Microsoft has recently been dribbling out news of the media functionality of Windows 8, and little has been surprising. But here's something weird: unless you buy the Media Center version of the OS, Windows won't offer any native facility for DVD playback.
Of course, you'll be able to use a piece of free third-party software, like VLC, to watch a DVD. And to make it clear, we are only talking about video DVDs, not data DVDs. But, uh, it still seems like somewhat of a step back in time. So what gives?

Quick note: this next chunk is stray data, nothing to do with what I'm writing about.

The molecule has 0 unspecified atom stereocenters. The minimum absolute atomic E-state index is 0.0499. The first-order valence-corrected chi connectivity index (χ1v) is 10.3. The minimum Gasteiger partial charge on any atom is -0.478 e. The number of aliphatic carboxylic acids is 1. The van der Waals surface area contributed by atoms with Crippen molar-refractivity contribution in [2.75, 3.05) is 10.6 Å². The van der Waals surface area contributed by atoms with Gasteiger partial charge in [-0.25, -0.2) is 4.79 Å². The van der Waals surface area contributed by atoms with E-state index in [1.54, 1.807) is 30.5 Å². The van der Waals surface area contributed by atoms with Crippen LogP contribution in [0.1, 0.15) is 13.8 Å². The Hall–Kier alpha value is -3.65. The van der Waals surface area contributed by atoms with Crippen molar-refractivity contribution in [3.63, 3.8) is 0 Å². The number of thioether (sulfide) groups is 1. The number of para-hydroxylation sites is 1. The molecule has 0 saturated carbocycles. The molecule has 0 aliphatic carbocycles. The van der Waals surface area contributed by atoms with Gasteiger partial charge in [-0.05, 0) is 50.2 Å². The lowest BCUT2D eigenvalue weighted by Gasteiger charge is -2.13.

The Windows developers justify the decision by explaining DVD use on computers is "in sharp decline", adding that it would have to spend "a significant amount in royalties" to offer support for optical media. Instead, online media is the focus for Windows 8: H.264, VC-1, MP4, AAC, WMA, MP3, those kinds of file types.
So, what seems like an odd decision is just a big money-saver for Microsoft. And it won't really affect end users, who can just download a piece of free software. But that doesn't stop it feeling plain weird. [Microsoft via ZDNET]